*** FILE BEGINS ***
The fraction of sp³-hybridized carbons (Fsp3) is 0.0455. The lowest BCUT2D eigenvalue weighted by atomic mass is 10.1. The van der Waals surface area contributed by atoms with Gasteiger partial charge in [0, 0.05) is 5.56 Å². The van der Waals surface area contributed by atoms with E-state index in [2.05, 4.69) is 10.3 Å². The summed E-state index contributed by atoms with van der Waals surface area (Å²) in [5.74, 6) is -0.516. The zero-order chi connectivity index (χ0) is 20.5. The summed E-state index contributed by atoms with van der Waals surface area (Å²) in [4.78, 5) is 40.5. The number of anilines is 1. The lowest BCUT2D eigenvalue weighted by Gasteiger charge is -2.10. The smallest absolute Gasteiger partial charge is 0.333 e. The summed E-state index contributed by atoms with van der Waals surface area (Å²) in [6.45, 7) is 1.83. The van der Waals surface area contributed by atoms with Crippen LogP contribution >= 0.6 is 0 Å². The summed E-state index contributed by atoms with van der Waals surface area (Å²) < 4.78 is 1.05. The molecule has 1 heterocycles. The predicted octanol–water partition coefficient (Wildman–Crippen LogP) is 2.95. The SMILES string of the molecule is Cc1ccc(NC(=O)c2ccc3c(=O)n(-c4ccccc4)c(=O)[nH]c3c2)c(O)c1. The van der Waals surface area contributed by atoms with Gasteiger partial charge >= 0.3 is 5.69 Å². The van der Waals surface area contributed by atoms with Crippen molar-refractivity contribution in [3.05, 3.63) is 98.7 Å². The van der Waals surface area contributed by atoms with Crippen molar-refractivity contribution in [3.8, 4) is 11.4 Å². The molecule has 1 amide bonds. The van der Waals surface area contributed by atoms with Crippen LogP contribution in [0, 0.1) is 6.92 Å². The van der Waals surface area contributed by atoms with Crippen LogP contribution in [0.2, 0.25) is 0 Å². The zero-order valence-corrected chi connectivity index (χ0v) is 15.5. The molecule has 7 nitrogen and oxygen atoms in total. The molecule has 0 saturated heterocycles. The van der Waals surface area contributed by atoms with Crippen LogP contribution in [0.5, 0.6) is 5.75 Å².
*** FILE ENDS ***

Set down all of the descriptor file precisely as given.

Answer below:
The fraction of sp³-hybridized carbons (Fsp3) is 0.0455. The lowest BCUT2D eigenvalue weighted by atomic mass is 10.1. The van der Waals surface area contributed by atoms with Gasteiger partial charge in [0, 0.05) is 5.56 Å². The van der Waals surface area contributed by atoms with E-state index in [2.05, 4.69) is 10.3 Å². The summed E-state index contributed by atoms with van der Waals surface area (Å²) in [5.74, 6) is -0.516. The zero-order chi connectivity index (χ0) is 20.5. The summed E-state index contributed by atoms with van der Waals surface area (Å²) in [4.78, 5) is 40.5. The number of anilines is 1. The lowest BCUT2D eigenvalue weighted by Gasteiger charge is -2.10. The smallest absolute Gasteiger partial charge is 0.333 e. The summed E-state index contributed by atoms with van der Waals surface area (Å²) in [6.45, 7) is 1.83. The van der Waals surface area contributed by atoms with Crippen LogP contribution >= 0.6 is 0 Å². The summed E-state index contributed by atoms with van der Waals surface area (Å²) < 4.78 is 1.05. The molecule has 1 heterocycles. The predicted octanol–water partition coefficient (Wildman–Crippen LogP) is 2.95. The SMILES string of the molecule is Cc1ccc(NC(=O)c2ccc3c(=O)n(-c4ccccc4)c(=O)[nH]c3c2)c(O)c1. The van der Waals surface area contributed by atoms with Gasteiger partial charge >= 0.3 is 5.69 Å². The van der Waals surface area contributed by atoms with Crippen molar-refractivity contribution in [3.05, 3.63) is 98.7 Å². The van der Waals surface area contributed by atoms with Crippen molar-refractivity contribution in [3.8, 4) is 11.4 Å². The molecule has 1 amide bonds. The van der Waals surface area contributed by atoms with Crippen LogP contribution in [0, 0.1) is 6.92 Å². The van der Waals surface area contributed by atoms with Crippen LogP contribution in [0.2, 0.25) is 0 Å². The zero-order valence-corrected chi connectivity index (χ0v) is 15.5. The molecule has 7 nitrogen and oxygen atoms in total. The molecule has 0 saturated heterocycles. The van der Waals surface area contributed by atoms with Crippen LogP contribution in [0.5, 0.6) is 5.75 Å².